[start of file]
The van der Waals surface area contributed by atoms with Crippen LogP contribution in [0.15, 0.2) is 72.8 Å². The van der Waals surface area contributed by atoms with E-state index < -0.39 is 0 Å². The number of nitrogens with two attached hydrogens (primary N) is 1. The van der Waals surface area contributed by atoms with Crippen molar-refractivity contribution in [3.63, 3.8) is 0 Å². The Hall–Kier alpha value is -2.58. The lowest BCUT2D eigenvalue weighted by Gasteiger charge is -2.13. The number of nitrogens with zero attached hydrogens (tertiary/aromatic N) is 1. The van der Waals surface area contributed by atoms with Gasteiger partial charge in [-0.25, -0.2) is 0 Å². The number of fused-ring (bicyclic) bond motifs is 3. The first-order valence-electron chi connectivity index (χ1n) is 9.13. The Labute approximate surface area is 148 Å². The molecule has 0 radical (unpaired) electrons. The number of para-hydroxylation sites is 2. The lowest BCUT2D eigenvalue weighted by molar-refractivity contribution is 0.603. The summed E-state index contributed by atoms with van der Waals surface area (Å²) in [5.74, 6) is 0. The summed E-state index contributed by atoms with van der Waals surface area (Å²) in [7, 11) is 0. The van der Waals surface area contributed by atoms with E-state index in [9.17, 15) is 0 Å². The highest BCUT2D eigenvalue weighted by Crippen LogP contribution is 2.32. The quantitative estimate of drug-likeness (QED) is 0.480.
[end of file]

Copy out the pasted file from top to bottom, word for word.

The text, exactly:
The van der Waals surface area contributed by atoms with Crippen LogP contribution in [0.15, 0.2) is 72.8 Å². The van der Waals surface area contributed by atoms with E-state index < -0.39 is 0 Å². The number of nitrogens with two attached hydrogens (primary N) is 1. The van der Waals surface area contributed by atoms with Crippen molar-refractivity contribution in [3.63, 3.8) is 0 Å². The Hall–Kier alpha value is -2.58. The lowest BCUT2D eigenvalue weighted by Gasteiger charge is -2.13. The number of nitrogens with zero attached hydrogens (tertiary/aromatic N) is 1. The van der Waals surface area contributed by atoms with Gasteiger partial charge in [-0.25, -0.2) is 0 Å². The number of fused-ring (bicyclic) bond motifs is 3. The first-order valence-electron chi connectivity index (χ1n) is 9.13. The Labute approximate surface area is 148 Å². The molecule has 0 radical (unpaired) electrons. The number of para-hydroxylation sites is 2. The lowest BCUT2D eigenvalue weighted by molar-refractivity contribution is 0.603. The summed E-state index contributed by atoms with van der Waals surface area (Å²) in [5.74, 6) is 0. The summed E-state index contributed by atoms with van der Waals surface area (Å²) in [7, 11) is 0. The van der Waals surface area contributed by atoms with E-state index in [9.17, 15) is 0 Å². The highest BCUT2D eigenvalue weighted by Crippen LogP contribution is 2.32. The quantitative estimate of drug-likeness (QED) is 0.480.